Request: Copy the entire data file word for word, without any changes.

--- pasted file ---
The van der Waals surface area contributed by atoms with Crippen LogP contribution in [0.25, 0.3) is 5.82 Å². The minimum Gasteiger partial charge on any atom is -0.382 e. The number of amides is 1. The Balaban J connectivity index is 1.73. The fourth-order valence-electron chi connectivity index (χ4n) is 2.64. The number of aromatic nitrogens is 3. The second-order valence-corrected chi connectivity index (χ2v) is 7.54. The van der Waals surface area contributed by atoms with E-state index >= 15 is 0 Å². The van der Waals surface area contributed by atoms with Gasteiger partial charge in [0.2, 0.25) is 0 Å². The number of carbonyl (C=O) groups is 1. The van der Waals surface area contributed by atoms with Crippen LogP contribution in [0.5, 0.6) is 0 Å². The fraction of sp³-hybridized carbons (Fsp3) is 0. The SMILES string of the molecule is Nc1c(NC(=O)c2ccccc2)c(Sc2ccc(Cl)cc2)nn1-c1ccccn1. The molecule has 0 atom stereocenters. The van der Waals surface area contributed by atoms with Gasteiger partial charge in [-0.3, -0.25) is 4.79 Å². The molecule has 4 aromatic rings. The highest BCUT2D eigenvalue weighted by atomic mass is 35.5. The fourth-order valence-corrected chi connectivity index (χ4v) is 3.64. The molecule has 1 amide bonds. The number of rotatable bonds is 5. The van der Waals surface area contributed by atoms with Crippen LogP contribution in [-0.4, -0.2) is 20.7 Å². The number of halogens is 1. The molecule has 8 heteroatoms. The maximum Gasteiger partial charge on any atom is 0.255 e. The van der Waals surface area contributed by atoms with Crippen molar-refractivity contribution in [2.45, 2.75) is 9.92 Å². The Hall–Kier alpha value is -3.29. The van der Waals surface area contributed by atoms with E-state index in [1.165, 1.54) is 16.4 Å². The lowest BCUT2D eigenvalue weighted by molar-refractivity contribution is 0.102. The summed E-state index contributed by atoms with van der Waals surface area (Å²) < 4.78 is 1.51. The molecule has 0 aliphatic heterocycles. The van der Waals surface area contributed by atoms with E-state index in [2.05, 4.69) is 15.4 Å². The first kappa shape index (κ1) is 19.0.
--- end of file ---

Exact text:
The van der Waals surface area contributed by atoms with Crippen LogP contribution in [0.25, 0.3) is 5.82 Å². The minimum Gasteiger partial charge on any atom is -0.382 e. The number of amides is 1. The Balaban J connectivity index is 1.73. The fourth-order valence-electron chi connectivity index (χ4n) is 2.64. The number of aromatic nitrogens is 3. The second-order valence-corrected chi connectivity index (χ2v) is 7.54. The van der Waals surface area contributed by atoms with E-state index >= 15 is 0 Å². The van der Waals surface area contributed by atoms with Gasteiger partial charge in [0.2, 0.25) is 0 Å². The number of carbonyl (C=O) groups is 1. The van der Waals surface area contributed by atoms with Crippen LogP contribution in [0.5, 0.6) is 0 Å². The fraction of sp³-hybridized carbons (Fsp3) is 0. The SMILES string of the molecule is Nc1c(NC(=O)c2ccccc2)c(Sc2ccc(Cl)cc2)nn1-c1ccccn1. The molecule has 0 atom stereocenters. The van der Waals surface area contributed by atoms with Gasteiger partial charge in [-0.3, -0.25) is 4.79 Å². The molecule has 4 aromatic rings. The highest BCUT2D eigenvalue weighted by atomic mass is 35.5. The fourth-order valence-corrected chi connectivity index (χ4v) is 3.64. The molecule has 1 amide bonds. The number of rotatable bonds is 5. The van der Waals surface area contributed by atoms with Crippen LogP contribution in [-0.4, -0.2) is 20.7 Å². The number of halogens is 1. The molecule has 8 heteroatoms. The maximum Gasteiger partial charge on any atom is 0.255 e. The van der Waals surface area contributed by atoms with Crippen molar-refractivity contribution in [2.45, 2.75) is 9.92 Å². The Hall–Kier alpha value is -3.29. The van der Waals surface area contributed by atoms with E-state index in [1.165, 1.54) is 16.4 Å². The lowest BCUT2D eigenvalue weighted by molar-refractivity contribution is 0.102. The summed E-state index contributed by atoms with van der Waals surface area (Å²) < 4.78 is 1.51. The molecule has 0 aliphatic heterocycles. The van der Waals surface area contributed by atoms with E-state index in [2.05, 4.69) is 15.4 Å². The first kappa shape index (κ1) is 19.0.